How To Make Your Event Habit-Forming
By Michelle Bruno
June 21, 2023
A wise and experienced data nerd (we’ll hear more from him below) once said that the one thing that keeps attendees coming back to an event year after year is a habit. And while getting people “hooked” on your event sounds sinister, there is research and empirical proof that it works if you have a viable attendee pipeline to nurture.
A habit-forming framework
In his ground-breaking book, “Hooked: How to Build Habit-Forming Products,” behavioral design expert Nir Eyal provides a four-phase model for habit formation. The framework applies to any type of product, including business-to-business events. For example:
- Trigger phase: the user receives an explicit cue to engage in a particular behavior. The trigger for B2B events could be registration, i.e., to access the promised benefits—interesting people and life-changing opportunities—one must first sign up.
- Action phase: the user behaves a certain way in anticipation of a reward, i.e., to continue this tantalizing journey of discovery and renewal, B2B event organizers require attendance.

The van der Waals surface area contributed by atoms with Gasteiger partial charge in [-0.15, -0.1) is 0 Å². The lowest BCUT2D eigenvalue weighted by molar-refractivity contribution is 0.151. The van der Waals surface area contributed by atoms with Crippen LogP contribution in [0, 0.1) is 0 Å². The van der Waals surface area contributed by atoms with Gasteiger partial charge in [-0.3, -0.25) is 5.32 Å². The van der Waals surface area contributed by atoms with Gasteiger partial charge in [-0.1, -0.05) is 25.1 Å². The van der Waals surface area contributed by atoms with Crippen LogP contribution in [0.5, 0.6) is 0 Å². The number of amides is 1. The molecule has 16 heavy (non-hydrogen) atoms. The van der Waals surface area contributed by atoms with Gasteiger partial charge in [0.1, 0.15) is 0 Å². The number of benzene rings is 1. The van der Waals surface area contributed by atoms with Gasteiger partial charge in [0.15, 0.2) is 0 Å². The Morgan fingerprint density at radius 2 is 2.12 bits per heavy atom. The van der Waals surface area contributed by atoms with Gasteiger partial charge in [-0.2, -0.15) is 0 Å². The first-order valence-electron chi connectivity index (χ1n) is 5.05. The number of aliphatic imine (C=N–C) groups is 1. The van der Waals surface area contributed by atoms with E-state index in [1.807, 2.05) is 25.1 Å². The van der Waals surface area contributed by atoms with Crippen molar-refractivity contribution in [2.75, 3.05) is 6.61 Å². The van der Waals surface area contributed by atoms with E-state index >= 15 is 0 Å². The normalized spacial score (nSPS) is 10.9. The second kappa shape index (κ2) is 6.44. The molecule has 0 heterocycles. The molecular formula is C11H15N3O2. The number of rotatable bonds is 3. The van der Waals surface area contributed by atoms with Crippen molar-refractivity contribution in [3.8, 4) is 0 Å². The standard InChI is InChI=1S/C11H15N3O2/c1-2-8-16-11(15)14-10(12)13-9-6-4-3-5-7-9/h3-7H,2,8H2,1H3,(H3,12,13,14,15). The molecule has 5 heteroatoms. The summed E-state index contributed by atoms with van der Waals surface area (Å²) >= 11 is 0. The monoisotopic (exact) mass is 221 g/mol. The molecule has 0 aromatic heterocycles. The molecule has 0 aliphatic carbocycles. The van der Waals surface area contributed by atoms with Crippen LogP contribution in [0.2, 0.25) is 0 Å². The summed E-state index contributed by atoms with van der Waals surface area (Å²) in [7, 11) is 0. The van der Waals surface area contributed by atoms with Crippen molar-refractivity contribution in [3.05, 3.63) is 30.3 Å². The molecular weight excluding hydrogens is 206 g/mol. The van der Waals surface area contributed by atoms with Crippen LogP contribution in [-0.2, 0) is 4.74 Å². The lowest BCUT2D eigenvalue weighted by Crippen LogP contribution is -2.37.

- Reward phase: the user “scratches an itch.” B2B event organizers that execute effectively pay participants in relationships, knowledge, opportunity, recognition and experience for attending.
- Investment phase: the user puts something (stored value) into the product, which makes it more valuable to them with use. Arguably, most B2B event organizers do poorly at this stage.
Events as subscriptions
Eyal’s thoughts on how subscription services fail are similar to B2B event organizers’ challenges in making their events habit-forming. Common errors in both camps include:
- Too many steps to psychological relief (when a product becomes more difficult to use than other options for satisfying the same need). Subscribers lose interest when the product or service is too hard to use. So too, when the complexity of event attendance (costs, work replacements, schedules, lost productivity, logistics, flight cancellations, childcare, travel documents, stress) outweighs the “other options,” it’s easy to see how attendees can break their attendance habit.